It might seem like a small difference – one could say that it is still dealing with the abuse of minors – but it is in fact a fundamental point, because it allows us to say clearly that the problem in the Church is not pedophilia but homosexuality. And this is a reality which is desired to be kept hidden because it is unpleasant to the gay lobby which is committed to promoting the normalization of homosexuality in the Church. Above all, in the last few years we are witnessing an unprecedented homosexual offensive, which has now come to the point of attacking the Catechism, as we have seen in the last few days. The case of the retreat for homosexual couples in Turin – now suspended after there was an outcry – and the blessing for homosexual couples endorsed by Cardinal Marx, president of the German Bishops’ Conference, are only the most recent episodes. It is clear that they are spinning the “welcome” of persons with homosexual tendencies – which in itself is a proper thing to do – in order to promote the acceptance of homosexuality itself, which is instead “an objective disorder” [words of the Catechism]. It is not by chance that in Italy, for example, the apostolates of accompaniment which are in accord with the Church’s teaching – like Courage and the “Lot Association” of Luca di Tolve – are being blocked in order to give room to those groups which promote the “LGBT experience” and maintain that homosexuality is a sexual orientation just like heterosexuality.
It is proof of how much the gay lobby has now become rooted within the Church; indeed, we can affirm with certainty that this lobby is actively climbing the ladder of the church hierarchy, with the occupation of key posts in the Vatican and in many dioceses and ecclesial structures (not to mention the media, see for example Avvenire). One can calmly say that the gay lobby has never been so powerful in the Church, and the present mess in Chile is a child of this strange interweaving of murky ties and blackmail.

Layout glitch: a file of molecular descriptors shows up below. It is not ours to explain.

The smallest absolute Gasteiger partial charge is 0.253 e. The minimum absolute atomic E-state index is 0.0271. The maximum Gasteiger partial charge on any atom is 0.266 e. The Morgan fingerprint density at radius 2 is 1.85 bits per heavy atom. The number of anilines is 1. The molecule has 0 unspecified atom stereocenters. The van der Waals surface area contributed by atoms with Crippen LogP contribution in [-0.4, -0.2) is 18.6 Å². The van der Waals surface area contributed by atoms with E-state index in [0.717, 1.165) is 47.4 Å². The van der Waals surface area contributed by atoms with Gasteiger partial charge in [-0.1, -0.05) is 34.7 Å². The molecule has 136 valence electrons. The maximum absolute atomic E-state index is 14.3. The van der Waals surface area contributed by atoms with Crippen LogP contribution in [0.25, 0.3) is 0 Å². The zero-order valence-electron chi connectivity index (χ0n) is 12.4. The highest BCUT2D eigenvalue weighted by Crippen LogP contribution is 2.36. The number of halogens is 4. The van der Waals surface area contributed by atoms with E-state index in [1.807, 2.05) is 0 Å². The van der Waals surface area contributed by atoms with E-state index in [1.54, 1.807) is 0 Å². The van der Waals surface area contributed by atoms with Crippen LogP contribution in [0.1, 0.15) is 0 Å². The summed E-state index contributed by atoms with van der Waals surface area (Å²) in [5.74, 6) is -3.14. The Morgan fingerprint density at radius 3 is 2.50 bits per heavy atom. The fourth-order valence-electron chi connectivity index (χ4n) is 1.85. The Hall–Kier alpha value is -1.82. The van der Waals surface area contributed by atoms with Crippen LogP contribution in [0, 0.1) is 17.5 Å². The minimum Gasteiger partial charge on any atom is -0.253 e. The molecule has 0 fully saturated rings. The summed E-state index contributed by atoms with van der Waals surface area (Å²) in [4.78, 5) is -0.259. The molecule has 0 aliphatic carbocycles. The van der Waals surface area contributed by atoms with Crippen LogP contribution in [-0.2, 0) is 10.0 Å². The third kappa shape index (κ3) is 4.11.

This factor [the ascendance of the gay lobby to unprecedented power] risks undermining a great part of the work done during the pontificates of St. John Paul II and Benedict XVI to address the sexual abuse of minors. It explains also the recent stripping of power from the disciplinary section of the Congregation of the Doctrine of the Faith which dealt with clerical sexual abuse cases. Until a few months ago there were ten officials of the Congregation who dealt with the voluminous dossiers in this regard, and because of the large amount of work an increase in staffing had been promised. But the sudden dismissal of three priests by Pope Francis (without giving any reason, an action denounced by then-Prefect Cardinal Gerhard Müller) reduced the number of officials entrusted with this work to seven, without even one of them a native French or English speaker.
In other words, the Barros case is not an isolated episode, it is only the tip of the iceberg.
Originally published at La Nuova Bussola Quotidiana. Translated by Giuseppe Pellegrino